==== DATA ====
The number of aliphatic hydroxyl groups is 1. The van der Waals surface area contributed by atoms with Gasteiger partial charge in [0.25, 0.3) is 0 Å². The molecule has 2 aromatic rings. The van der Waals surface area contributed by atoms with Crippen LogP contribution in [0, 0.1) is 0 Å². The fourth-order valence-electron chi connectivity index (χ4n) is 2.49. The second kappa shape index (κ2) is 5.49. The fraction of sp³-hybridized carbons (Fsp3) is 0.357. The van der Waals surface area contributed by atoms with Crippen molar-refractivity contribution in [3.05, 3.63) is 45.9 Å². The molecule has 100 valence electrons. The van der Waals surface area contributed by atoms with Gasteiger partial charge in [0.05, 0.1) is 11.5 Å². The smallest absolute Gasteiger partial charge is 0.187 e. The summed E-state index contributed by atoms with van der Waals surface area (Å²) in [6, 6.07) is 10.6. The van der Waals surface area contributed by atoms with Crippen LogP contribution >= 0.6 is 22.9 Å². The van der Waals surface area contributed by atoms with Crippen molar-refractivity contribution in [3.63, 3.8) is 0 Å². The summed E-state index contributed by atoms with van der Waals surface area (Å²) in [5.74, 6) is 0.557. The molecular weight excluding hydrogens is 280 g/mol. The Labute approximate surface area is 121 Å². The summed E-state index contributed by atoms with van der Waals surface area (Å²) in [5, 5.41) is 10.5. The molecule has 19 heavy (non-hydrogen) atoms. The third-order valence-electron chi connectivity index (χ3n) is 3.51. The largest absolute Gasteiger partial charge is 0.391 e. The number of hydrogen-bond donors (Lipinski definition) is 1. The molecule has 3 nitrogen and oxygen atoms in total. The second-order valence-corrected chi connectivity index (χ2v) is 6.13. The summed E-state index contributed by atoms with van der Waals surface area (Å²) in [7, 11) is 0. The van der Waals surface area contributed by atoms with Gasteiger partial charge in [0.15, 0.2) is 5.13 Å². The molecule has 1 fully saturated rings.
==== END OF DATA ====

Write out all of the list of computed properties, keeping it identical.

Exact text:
The number of aliphatic hydroxyl groups is 1. The van der Waals surface area contributed by atoms with Gasteiger partial charge in [0.25, 0.3) is 0 Å². The molecule has 2 aromatic rings. The van der Waals surface area contributed by atoms with Crippen LogP contribution in [0, 0.1) is 0 Å². The fourth-order valence-electron chi connectivity index (χ4n) is 2.49. The second kappa shape index (κ2) is 5.49. The fraction of sp³-hybridized carbons (Fsp3) is 0.357. The van der Waals surface area contributed by atoms with Crippen molar-refractivity contribution in [3.05, 3.63) is 45.9 Å². The molecule has 100 valence electrons. The van der Waals surface area contributed by atoms with Gasteiger partial charge in [0.05, 0.1) is 11.5 Å². The smallest absolute Gasteiger partial charge is 0.187 e. The summed E-state index contributed by atoms with van der Waals surface area (Å²) in [6, 6.07) is 10.6. The van der Waals surface area contributed by atoms with Crippen LogP contribution >= 0.6 is 22.9 Å². The van der Waals surface area contributed by atoms with Crippen molar-refractivity contribution in [3.63, 3.8) is 0 Å². The summed E-state index contributed by atoms with van der Waals surface area (Å²) in [5.74, 6) is 0.557. The molecular weight excluding hydrogens is 280 g/mol. The Labute approximate surface area is 121 Å². The summed E-state index contributed by atoms with van der Waals surface area (Å²) in [5, 5.41) is 10.5. The molecule has 19 heavy (non-hydrogen) atoms. The third-order valence-electron chi connectivity index (χ3n) is 3.51. The largest absolute Gasteiger partial charge is 0.391 e. The number of hydrogen-bond donors (Lipinski definition) is 1. The molecule has 3 nitrogen and oxygen atoms in total. The second-order valence-corrected chi connectivity index (χ2v) is 6.13. The summed E-state index contributed by atoms with van der Waals surface area (Å²) in [7, 11) is 0. The van der Waals surface area contributed by atoms with Gasteiger partial charge in [0.15, 0.2) is 5.13 Å². The molecule has 1 fully saturated rings.